The discovery of Alzheimer's disease treatment by 2025 will save the U.S. $220 billion within first five years
The United States could save $220 billion within the first five years of a treatment for Alzheimer's disease being introduced, according to a new report from the Alzheimer's Association. The Alzheimer's Association report, Changing the Trajectory of Alzheimer's Disease: How a Treatment by 2025 Saves Lives and Dollars, takes an in-depth look at the potential lives saved and positive economic impact if a hypothetical treatment that effectively delays the onset of Alzheimer's disease is discovered and made available to Americans by 2025. The report shows that meeting the 2025 goal of the national Alzheimer's plan would reduce the number of individuals affected by the disease by 2.5 million within the first five years of a treatment being available.
"Alzheimer's disease is a triple threat, with soaring prevalence, lack of treatment and enormous costs, that no one can afford," said Harry Johns, president and CEO of the Alzheimer's Association. "If we're going to change the current trajectory of the disease, thus saving lives and money, we need consistent and meaningful investments in research from the federal government."
The report reinforces the value of reaching the 2025 goal set by the National Plan to Address Alzheimer's Disease mandate by the National Alzheimer's Project Act (NAPA). If the federal government were to invest $2 billion per year as recommended by the scientific community, then it would recoup its investment within the first three years after a treatment became available.
"Promising research is ready for the pipeline, and leading scientists believe the national goal is attainable if we accelerate federal funding," said Johns. "With millions of lives and trillions of dollars at stake, we need real progress in the fight against Alzheimer's."
The impact of introducing a hypothetical treatment in 2025
A treatment introduced in 2025 that delays the onset of Alzheimer's would cut the number of people in 2050 who have the disease by 42 percent — from 13.5 million to 7.8 million.
While delaying onset, finding a cure and saving lives are the most important goals, bringing some financial relief to the health care system and those affected by the disease is also a top priority. Under the Alzheimer's Accountability Act, Congress has required the National Institutes of Health (NIH) to submit a professional judgment budget to Congress every fiscal year until 2025 to help guide them in allocating funding for Alzheimer's research.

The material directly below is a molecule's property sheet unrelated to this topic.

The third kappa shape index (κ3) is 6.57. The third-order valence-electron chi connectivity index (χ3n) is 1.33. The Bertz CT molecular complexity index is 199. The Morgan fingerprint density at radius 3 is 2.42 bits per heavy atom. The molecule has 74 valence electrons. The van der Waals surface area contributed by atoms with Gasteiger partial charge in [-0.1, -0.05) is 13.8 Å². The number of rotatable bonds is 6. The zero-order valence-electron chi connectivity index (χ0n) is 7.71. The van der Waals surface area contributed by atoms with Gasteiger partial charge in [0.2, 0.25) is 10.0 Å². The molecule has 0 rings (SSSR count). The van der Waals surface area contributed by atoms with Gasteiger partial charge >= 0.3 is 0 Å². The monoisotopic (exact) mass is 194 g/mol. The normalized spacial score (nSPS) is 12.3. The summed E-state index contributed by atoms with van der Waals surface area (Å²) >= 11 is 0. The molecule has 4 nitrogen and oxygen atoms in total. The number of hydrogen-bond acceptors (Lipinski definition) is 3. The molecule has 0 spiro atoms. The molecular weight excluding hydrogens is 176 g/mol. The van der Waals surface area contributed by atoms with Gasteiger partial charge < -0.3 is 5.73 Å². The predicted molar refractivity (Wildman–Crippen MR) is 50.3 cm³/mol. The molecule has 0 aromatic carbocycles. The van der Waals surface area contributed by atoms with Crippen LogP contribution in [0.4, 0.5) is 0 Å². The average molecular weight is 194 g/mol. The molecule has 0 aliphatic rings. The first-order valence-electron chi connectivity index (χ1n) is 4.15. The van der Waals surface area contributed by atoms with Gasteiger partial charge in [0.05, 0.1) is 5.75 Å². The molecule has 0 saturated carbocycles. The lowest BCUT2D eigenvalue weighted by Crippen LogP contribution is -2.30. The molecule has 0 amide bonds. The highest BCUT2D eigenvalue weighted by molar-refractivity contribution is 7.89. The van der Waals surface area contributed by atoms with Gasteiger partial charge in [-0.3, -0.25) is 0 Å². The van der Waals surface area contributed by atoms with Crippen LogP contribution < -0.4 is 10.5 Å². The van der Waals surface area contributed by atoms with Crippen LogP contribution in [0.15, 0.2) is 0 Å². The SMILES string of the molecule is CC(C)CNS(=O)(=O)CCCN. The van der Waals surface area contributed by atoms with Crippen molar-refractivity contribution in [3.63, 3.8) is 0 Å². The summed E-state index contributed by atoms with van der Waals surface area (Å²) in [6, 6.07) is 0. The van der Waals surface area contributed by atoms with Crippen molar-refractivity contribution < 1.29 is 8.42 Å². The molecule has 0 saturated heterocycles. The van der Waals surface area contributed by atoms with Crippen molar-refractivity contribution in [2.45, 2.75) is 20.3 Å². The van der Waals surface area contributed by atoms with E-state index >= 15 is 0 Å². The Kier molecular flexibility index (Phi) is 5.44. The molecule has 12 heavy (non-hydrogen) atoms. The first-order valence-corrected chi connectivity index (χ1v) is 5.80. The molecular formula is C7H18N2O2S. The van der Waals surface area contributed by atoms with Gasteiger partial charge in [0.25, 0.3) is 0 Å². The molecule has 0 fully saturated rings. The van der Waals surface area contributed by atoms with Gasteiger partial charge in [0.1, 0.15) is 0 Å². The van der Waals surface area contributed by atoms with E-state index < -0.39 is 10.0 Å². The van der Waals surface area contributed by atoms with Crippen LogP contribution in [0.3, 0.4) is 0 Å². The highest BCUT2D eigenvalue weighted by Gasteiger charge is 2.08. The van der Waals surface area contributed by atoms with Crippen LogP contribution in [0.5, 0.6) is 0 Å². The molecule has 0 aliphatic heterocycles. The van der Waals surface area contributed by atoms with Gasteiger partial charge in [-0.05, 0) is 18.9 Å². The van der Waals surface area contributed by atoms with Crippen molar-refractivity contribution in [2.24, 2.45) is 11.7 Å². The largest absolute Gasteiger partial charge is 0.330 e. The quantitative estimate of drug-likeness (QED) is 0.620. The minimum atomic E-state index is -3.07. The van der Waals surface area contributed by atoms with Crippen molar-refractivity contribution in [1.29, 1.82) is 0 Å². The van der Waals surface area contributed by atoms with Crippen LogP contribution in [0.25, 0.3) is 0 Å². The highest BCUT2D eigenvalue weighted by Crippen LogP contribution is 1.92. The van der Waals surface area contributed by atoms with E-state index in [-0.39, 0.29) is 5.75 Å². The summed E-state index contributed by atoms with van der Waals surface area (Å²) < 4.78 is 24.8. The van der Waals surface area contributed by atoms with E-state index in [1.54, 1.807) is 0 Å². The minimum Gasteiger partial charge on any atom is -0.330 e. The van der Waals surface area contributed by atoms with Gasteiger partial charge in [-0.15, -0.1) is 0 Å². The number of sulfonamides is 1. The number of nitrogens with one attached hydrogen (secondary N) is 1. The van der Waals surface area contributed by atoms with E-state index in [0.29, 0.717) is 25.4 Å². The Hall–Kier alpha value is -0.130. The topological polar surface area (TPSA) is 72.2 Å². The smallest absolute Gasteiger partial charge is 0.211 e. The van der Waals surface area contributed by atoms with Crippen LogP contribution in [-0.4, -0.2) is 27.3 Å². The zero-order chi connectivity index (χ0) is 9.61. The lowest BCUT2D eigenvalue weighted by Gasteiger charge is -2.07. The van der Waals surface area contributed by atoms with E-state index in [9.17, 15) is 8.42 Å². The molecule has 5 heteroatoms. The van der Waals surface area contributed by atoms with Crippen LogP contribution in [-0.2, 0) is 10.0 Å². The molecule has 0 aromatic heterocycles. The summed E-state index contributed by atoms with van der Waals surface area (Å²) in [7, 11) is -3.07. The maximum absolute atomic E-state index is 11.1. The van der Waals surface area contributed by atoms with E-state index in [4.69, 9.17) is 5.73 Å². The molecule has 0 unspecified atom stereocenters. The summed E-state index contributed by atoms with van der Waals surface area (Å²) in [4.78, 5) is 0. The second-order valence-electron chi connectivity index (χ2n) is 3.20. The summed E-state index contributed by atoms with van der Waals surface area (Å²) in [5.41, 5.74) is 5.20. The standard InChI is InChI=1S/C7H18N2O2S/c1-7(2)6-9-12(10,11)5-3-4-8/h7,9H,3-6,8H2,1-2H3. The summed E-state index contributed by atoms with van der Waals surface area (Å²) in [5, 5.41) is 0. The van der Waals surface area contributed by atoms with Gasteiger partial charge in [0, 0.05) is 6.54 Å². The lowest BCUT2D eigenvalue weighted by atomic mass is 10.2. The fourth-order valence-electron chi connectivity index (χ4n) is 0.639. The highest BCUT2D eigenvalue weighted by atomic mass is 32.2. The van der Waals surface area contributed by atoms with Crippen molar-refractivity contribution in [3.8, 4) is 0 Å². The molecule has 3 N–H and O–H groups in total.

The Alzheimer's Association's report shows the positive impact of adequate funding and the potential consequences of under-funding:
- In 2015, the costs to all payers for the care of people living with Alzheimer's disease and other dementias will total an estimated $226 billion, with Medicare and Medicaid paying 68 percent of the costs. Without a treatment costs are projected to increase to more than $1.1 trillion in 2050.
- Reaching the 2025 goal would save payers $220 billion over five years and $367 billion in the year 2050 alone. Savings to Medicare and Medicaid would account for nearly 60 percent of the savings.
- People living with Alzheimer's and other dementias and their families would save $54 billion over the first five years in their out-of-pocket costs if the 2025 goal is met.
The Alzheimer's Association is working closely with the federal government to ensure the plan and goals outlined under NAPA are being executed and met. A full text of the Alzheimer's Association Changing the Trajectory of Alzheimer's Disease: How a Treatment by 2025 Saves Lives and Dollars can be viewed at alz.org/trajectory.
The Alzheimer's Association is the world's leading voluntary health organization in Alzheimer care, support and research. Our mission is to eliminate Alzheimer's disease through the advancement of research; to provide and enhance care and support for all affected; and to reduce the risk of dementia through the promotion of brain health. Our vision is a world without Alzheimer's. For more information, visit www.alz.org.